Has it really been over eight years since The Lord of the Rings: The Fellowship of the Ring hit cinemas? Indeed it seems like only a couple of years ago, but it has been that long and I guess the two sequels, Theatrical DVD and then Extended DVD releases have kept the trilogy firmly entrenched in our minds. But we've moved on from a technological standpoint with HDTV's and Blu-Rays now dominating the lounge rooms. Time then for the re-issue of the movies (all three are being released) on Blu-Ray so we can watch them all over again in glorious High Definition.
In a time before history, in a place named Middle-earth, a dark and powerful lord has brought together the forces of evil to destroy its cultures and enslave all life caught in his path. Sauron's time has come and he needs only one small object, a Ring that has been lost for centuries, to snuff out the light of civilization and cover the world in darkness. Though he has put all of his power into the search for it, fate has put it in the hands of a young hobbit named Frodo Baggins (Elijah Wood), who inherits the Ring and steps into legend.
With the help of a loyal fellowship comprised of hobbits Sam (Sean Astin), Merry (Dominic Monaghan) and Pippin (Billy Boyd); Gimli the dwarf (John Rhys-Davies); and humans Aragorn (Viggo Mortensen) and Boromir (Sean Bean); and with the guidance of the wizard Gandalf (Ian McKellen), and elves Arwen (Liv Tyler), Galadriel (Cate Blanchett) and Elrond (Hugo Weaving), Frodo must journey to the Mount of Doom to destroy the Ring. If he doesn't find a way, no one will.
As we have mentioned this is the Theatrical version of the film which runs for 178 minutes as opposed to the Extended Edition released on DVD some time ago which runs for 208 minutes (NTSC version). This additional 30 minutes includes extra scenes showing hobbits in the shire, extra dialogue and singing through the Midgewater Marshes, a longer departure from Rivendell, a much longer gift giving scene, and extensive additions and re-edits in many other areas. Sure, I much prefer the extended version, but this Theatrical edit is certainly still watchable.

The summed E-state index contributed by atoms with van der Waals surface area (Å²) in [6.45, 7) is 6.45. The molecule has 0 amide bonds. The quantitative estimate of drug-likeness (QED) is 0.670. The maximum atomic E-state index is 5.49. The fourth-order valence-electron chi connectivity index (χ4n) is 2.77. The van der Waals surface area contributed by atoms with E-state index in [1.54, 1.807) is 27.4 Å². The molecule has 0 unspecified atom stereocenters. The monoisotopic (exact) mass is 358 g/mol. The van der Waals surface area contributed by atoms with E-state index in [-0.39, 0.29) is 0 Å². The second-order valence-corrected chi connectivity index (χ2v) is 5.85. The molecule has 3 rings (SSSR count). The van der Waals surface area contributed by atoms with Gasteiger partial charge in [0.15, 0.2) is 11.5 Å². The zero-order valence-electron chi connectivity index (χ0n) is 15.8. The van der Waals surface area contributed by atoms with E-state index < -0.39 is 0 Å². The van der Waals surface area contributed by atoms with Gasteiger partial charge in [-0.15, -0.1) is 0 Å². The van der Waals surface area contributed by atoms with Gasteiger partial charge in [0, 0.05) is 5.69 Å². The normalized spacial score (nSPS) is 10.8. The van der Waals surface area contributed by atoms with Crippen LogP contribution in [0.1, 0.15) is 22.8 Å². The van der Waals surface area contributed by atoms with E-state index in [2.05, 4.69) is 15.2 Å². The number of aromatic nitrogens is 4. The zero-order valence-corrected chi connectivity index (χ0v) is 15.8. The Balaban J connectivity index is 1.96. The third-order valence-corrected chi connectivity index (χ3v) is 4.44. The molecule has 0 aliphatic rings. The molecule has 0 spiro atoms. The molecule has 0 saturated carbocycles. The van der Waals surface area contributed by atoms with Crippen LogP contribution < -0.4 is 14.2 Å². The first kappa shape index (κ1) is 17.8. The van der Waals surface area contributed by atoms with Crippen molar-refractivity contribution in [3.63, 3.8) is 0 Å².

From the opening moments the image contained some telecine wobble and the opening battle looked quite murky with some obvious compression and CG issues. Now one must remember that this film was created on a very slim budget of $93 million, which is well under half the production costs of movies like Pirates of the Caribbean: At World's End, Spider-man 3 or Avatar so some of this may come down to limited resources to "refine" the CG elements on the original print - and if they aren't refined there they could never look better on Blu-Ray. It also appears that some DNR (Digital Noise Reduction) has been applied which, while giving the image a "cleaner" image it also takes away some of the finest of details leaving some characters with rather plastic looking faces - no pores on the skin or blemishes.
Ultimately the video transfer on this disc is not the stellar presentation we expected, or hoped for. In fact, some parts were disappointing, but on the whole this remains a solid release, and a definite improvement over the DVD. One must also remember that this is a 3 hour movie, and there isn't unlimited space available - even on Blu-Ray.
This Blu-Ray includes a single subtitle track - English Captions (Descriptive Subtitles for the Hearing Impaired) which, from some brief samples throughout the film, seemed to have good pacing and were accurate to the on-screen dialogue.
The Lord of the Rings Trilogy Supertrailer (6:39/HD): This is indeed a Supertrailer. Running for almost seven minutes this covers the entire trilogy of movies but we certainly don't recommend you watch this before watching the feature movies as it gives a lot of the storyline away. This is presented with HD video as well as Dolby Digital 5.1 audio encoded at 448kbps.
The Lord of the Rings: Aragorn's Quest Videogame Trailer (1:24/HD): A trailer for the upcoming videogame from Warner Brothers Interactive. As a side note this game will be one of the first to make use of the new Playstation Move controller when it releases later this year - no doubt to swing around like a sword.
Would I prefer the extended versions? Absolutely, as I put them ahead of these movies in terms of structure and completeness, but for now I am more then happy to have the Theatrical version of The Fellowship of the Ring while Peter Jackson works on even more elaborate Extended Edition Blu-Rays for release down the line (think, around the theatrical release of The Hobbit in 2012).
Review By: Dave Warner